We’ve all seen the movies where the luckless protagonist borrows money from a remorseless loanshark and is warned that they’ll lose a finger for each day they’re overdue.
Fortunately, us Australians have much more civilized short-notice borrowing options, but that’s not to say there aren’t any risks associated with payday loans.
What’s a payday loan?
Put simply, a payday loan is money lent at short notice at a high rate of interest over a small period of time.
The name is basically derived from the understanding that the money will be paid back as soon as the borrower’s next pay cheque rolls around.
These days, however, the loan can be repaid over the course of one year (larger loans can be taken out over even longer periods, too).
Usually, payday loans are between $200 and $2000, and they tend to be paid back via direct debit on your pay day, or even a deduction from your pay itself.
What are the risks? Are my fingers safe?
Rest assured that ‘Bobby and the boys’ won’t be waiting for you in any empty car parks or down any dimly lit alleyways.
However, that’s not to say payday loans aren’t without their risks.
For starters, while the fee you are charged varies according to who you borrow from and how much your borrow, credit providers can charge you a one-off establishment fee of 20% and a monthly account keeping fee of 4%.
ASIC’s Moneysmart website has got a pretty handy calculator that shows if you borrowed $1500 to pay for unexpected car repairs, you would have to pay back $2040 over four months just to pay off your debt, or $2520 over one year.
Depending on how long it took you to pay back, that’s an extra $540 or $1020 you could have invested or spent elsewhere.
So if you’re relying on payday loans every time trouble strikes, you’ll soon rack up quite the bill.
If your financial situation takes a turn for the worst
Bad: If you default on a payday loan, the lender will likely charge you a default fee until you repay the outstanding amount in full.
Worse: If you do fall into default, the lender can then charge you twice the total amount of the loan.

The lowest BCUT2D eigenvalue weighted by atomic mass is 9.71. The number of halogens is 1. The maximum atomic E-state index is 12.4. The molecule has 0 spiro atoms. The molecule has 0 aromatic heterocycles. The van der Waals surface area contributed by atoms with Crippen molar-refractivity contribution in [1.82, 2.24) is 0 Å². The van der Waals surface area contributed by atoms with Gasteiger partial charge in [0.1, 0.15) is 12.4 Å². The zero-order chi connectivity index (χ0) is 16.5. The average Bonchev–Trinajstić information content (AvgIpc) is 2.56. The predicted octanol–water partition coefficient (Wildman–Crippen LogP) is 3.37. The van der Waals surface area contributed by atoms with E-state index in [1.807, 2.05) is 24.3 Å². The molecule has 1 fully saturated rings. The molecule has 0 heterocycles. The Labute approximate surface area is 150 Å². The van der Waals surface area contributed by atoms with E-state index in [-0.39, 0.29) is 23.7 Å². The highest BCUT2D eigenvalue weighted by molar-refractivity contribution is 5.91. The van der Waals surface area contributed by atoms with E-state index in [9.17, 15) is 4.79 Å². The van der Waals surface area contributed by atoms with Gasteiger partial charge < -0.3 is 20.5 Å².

Worser: If you fail to pay back the loan after falling into default, the lender can claim enforcement expenses, which are the costs of them going to court to recover the money you owe.
Worst: If you’re still unable to meet your debts by this stage, and have exhausted all other repayment options available to you, you may end up having to consider applying for bankruptcy.
Fortunately, other options are available for those in need of short-term cash, including:
– It’s always better to plan ahead rather than waiting until disaster strikes. So create a savings account where you put away 5-10% of each pay cheque for emergency situations. You can start today!
– See if you’re eligible to apply for a no or low interest loan instead. They’re available to people with a Centrelink healthcare or pension card.
– If you absolutely need to buy an essential household item such as whitegoods or a computer, you can see if the store has a 12, 24 or 50 month interest-free repayment option. Just make sure you cut up the credit card so you don’t get tempted to use it for anything else. And make sure you meticulously stick to a repayment plan or you may find yourself in a similar situation to the one outlined above.
You can save a lot of money by simply having an emergency funds buffer to lean back on.
If you’d like more tips or strategies on how to make your money work best for you, make sure you come and pay us a visit – we’re a much friendlier and helpful bunch than those Hollywood loansharks!